02:25 And if you want a summary, this article compares those two libraries with argparse so that you can choose which is best for your situation.

02:35 That’s all for me. I hope you found this course valuable. In the words of Siskel and Ebert, I’ll see you at the movies.

Avatar image for dana

dana on Sept. 8, 2022

I was disappointed to find that this course did not cover some of the basic formats for parameters such as:

parser.addargument("-t", "--text", help="The text data to encode into the image, this only should be specified for encoding")

showing you can use multiple formats for the keyword arguments or that the above code will produce a help item like:

-t TEXT, --text TEXT The text data to encode into the image, this only should be specified for encoding

automatically filling in the arg name in CAPS.

I don’t think this is intuitively obvious to the naive student of the course who has never used ‘argparse’.

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Christopher Trudeau RP Team on Sept. 9, 2022

Hi Dana,

I’m always interested in learning how to make the courses better, and maybe the concepts you describe could have been more clear, but:

  • The use of both a “-p” and “--place” argument are shown in the Casablanca example in lesson 3, and
  • The result of the all-caps placeholder text is covered with the introduction of metavar in the Indy example as part of the “doom” sub-parser.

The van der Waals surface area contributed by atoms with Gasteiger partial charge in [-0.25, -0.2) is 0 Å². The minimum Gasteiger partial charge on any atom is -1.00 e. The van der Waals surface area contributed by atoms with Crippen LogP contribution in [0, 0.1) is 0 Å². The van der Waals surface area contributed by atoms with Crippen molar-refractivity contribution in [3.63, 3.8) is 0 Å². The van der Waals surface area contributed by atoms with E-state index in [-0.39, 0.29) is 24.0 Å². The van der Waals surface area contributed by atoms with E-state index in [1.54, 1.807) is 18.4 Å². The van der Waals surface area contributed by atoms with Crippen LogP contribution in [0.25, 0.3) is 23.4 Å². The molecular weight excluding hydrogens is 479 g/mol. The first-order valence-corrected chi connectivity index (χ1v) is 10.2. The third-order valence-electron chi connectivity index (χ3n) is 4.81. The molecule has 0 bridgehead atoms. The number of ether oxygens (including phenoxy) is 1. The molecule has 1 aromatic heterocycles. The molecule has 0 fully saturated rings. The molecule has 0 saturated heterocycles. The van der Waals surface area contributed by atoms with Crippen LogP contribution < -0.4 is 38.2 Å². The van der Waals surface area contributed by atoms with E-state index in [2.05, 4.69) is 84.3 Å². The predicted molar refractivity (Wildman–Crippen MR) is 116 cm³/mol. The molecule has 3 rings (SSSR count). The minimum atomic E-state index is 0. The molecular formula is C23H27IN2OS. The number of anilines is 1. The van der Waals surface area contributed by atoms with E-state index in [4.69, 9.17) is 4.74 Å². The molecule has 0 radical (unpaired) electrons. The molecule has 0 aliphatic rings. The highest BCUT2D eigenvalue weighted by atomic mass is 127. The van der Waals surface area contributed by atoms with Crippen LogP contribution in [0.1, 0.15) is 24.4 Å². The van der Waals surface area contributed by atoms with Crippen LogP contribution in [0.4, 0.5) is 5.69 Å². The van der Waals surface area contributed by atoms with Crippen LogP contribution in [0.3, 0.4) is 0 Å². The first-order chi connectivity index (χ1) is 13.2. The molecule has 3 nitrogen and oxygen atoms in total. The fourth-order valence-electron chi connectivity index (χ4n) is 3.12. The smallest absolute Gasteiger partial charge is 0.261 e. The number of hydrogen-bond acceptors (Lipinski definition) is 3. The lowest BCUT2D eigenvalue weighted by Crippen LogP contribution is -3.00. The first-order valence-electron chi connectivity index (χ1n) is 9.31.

I agree it might have been helpful to be more explicit about it, but the concepts were there.

Hope the next course you take covers things the way you are looking for.

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Santosh on Oct. 3, 2022

Great course, with great humor! Never thought I’d type “Kali Ma” into a function. :)

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Christopher Trudeau RP Team on Oct. 3, 2022

Glad you enjoyed it Santosh. I recently re-watched all four movies, they seem to be following the Star Trek rule of every other one being good. Hopefully when #5 comes out next year it will follow the pattern.

Happy coding!

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gunnarpruss on Dec. 21, 2023

Hi Christopher,

thanks for the course, I enjoyed the references a lot! I’m still not sure how to best deal with the the parser during development, though. Usually I manually set sys.argv in the REPL before calling parse_args(), but that feels a bit clunky. Do you know a better way?

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Christopher Trudeau RP Team on Dec. 21, 2023

Hi gunnarpruss,

The call to parse_args() takes arguments. If you don’t give it arguments, it uses sys.argv. If you wrap your call to the parser in a function you can then test that function by passing arguments in.

This stackoverflow question shows examples:


That said, I do as you do, stuffing sys.argv instead. Works fine enough :)

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taich on May 7, 2024

I find it very confusing that all examples are linked to things that have nothing to do with the actual topic.

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taich on May 8, 2024

And BTW, the topic was very helpful for me, cause I now use argparse to validate a complex configuration file.